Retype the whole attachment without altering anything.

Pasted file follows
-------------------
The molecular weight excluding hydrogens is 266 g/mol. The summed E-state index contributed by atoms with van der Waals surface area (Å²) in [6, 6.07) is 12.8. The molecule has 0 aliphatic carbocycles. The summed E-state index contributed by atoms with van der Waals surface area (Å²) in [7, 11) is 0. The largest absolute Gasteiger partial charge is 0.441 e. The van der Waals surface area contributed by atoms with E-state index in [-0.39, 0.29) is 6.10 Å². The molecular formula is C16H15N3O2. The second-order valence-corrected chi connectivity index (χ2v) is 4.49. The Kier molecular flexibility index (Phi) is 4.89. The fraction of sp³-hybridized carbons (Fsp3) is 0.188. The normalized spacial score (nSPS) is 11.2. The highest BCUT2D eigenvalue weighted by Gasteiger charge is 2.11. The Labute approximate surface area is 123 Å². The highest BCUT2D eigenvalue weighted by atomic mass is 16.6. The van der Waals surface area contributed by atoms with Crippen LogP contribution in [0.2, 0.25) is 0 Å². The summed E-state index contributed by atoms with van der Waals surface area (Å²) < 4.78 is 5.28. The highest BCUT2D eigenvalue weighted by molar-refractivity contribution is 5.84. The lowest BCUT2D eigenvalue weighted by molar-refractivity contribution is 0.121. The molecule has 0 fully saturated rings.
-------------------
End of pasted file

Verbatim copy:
The molecular weight excluding hydrogens is 266 g/mol. The summed E-state index contributed by atoms with van der Waals surface area (Å²) in [6, 6.07) is 12.8. The molecule has 0 aliphatic carbocycles. The summed E-state index contributed by atoms with van der Waals surface area (Å²) in [7, 11) is 0. The largest absolute Gasteiger partial charge is 0.441 e. The van der Waals surface area contributed by atoms with E-state index in [-0.39, 0.29) is 6.10 Å². The molecular formula is C16H15N3O2. The second-order valence-corrected chi connectivity index (χ2v) is 4.49. The Kier molecular flexibility index (Phi) is 4.89. The fraction of sp³-hybridized carbons (Fsp3) is 0.188. The normalized spacial score (nSPS) is 11.2. The highest BCUT2D eigenvalue weighted by Gasteiger charge is 2.11. The Labute approximate surface area is 123 Å². The highest BCUT2D eigenvalue weighted by atomic mass is 16.6. The van der Waals surface area contributed by atoms with Crippen LogP contribution in [0.2, 0.25) is 0 Å². The summed E-state index contributed by atoms with van der Waals surface area (Å²) < 4.78 is 5.28. The highest BCUT2D eigenvalue weighted by molar-refractivity contribution is 5.84. The lowest BCUT2D eigenvalue weighted by molar-refractivity contribution is 0.121. The molecule has 0 fully saturated rings.